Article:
End of magmatism in the upper crust of asteroid 4 Vesta

1,2F. Jourdan,2,3L. Forman,1,2T. Kennedy,1G. K. Benedix,4E. Eroglu,1C. Mayers
Meteoritics & Planetary Science (in Press) Link to Article [https://doi.org/10.1111/maps.13640]
1Western Australian Argon Isotope Facility, John de Laeter Centre, TIGeR, Curtin University, Perth, 6845 Western Australia, Australia
2Space Science and Technology Centre, School of Earth and Planetary Sciences, Curtin University, Perth, 6845 Western Australia, Australia
3Department of Earth & Planetary Sciences, Western Australian Museum, Locked Bag 49, Welshpool DC, Perth, 6986 Western Australia, Australia
4School of Molecular and Life Sciences, Curtin University, Perth, 6845 Western Australia, Australia
Published by arrangement with John Wiley & Sons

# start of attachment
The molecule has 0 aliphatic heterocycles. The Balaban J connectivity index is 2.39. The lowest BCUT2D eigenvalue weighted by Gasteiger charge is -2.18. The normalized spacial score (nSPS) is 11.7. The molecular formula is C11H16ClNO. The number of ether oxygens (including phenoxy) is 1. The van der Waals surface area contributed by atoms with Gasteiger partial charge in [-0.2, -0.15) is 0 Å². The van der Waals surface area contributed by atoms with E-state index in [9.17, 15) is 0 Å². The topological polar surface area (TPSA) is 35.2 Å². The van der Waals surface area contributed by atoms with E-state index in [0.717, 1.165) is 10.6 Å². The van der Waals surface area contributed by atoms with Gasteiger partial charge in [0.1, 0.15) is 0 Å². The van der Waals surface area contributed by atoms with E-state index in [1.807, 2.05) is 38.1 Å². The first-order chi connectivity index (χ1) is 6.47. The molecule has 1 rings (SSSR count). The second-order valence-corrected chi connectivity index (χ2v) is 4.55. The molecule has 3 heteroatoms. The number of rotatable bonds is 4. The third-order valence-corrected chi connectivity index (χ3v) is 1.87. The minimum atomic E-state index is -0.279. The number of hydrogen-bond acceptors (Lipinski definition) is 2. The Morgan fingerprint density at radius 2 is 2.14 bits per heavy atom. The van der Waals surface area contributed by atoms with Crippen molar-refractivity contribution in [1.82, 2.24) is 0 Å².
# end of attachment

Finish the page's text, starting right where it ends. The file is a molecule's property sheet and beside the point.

Asteroid 4 Vesta is the only largely preserved differentiated asteroid and thus is an excellent proxy to study early magmatism occurring on planets and moons. In this study, we focus on eucrite Pecora Escarpment (PCA) 82502, a medium‐ to fine‐grained eucrite which chemical analyses suggest belongs to the main howardite–eucrite–diogenite clan, albeit with some peculiarities. We carried out backscattered electron and electron backscattered diffraction microscopy analyses of the meteorite along with step‐heating 40Ar/39Ar dating analyses of various types of groundmass aliquots. We show that Pecora Escarpment 82502 is composed of medium‐grained igneous crystalline clasts and smaller fractured satellite clasts surrounded by approximately 50 µm wide impact melt veins of the same composition. Our results show that the large crystalline clasts and fine‐grained veins both display little evidence of shock processes. Six groundmass aliquots from large crystalline clasts returned concordant plateau (>70% of 39Ar) or mini‐plateau (50–70% of 39Ar) 40Ar/39Ar ages with a weighted mean of 4531 ± 6 Ma (P = 0.67). Thermodynamic cooling and 40Ar diffusion models suggest that the K/Ar system recorded and preserved the igneous age despite subsequent infiltration of hot and quickly quenched melt veins. Our new igneous age, combined with evidence for four other young volcanic and plutonic eucrites of similar age, shows that Vesta was still magmatically active around 4531 Ma. The lack of younger ages suggests that this age might well represent the end of the magmatic activity in the upper crust of Vesta. When combined with existing paleomagnetic constraints, our data suggest that 4 Vesta had an active dynamo that was still active ~35 Ma after accretion.

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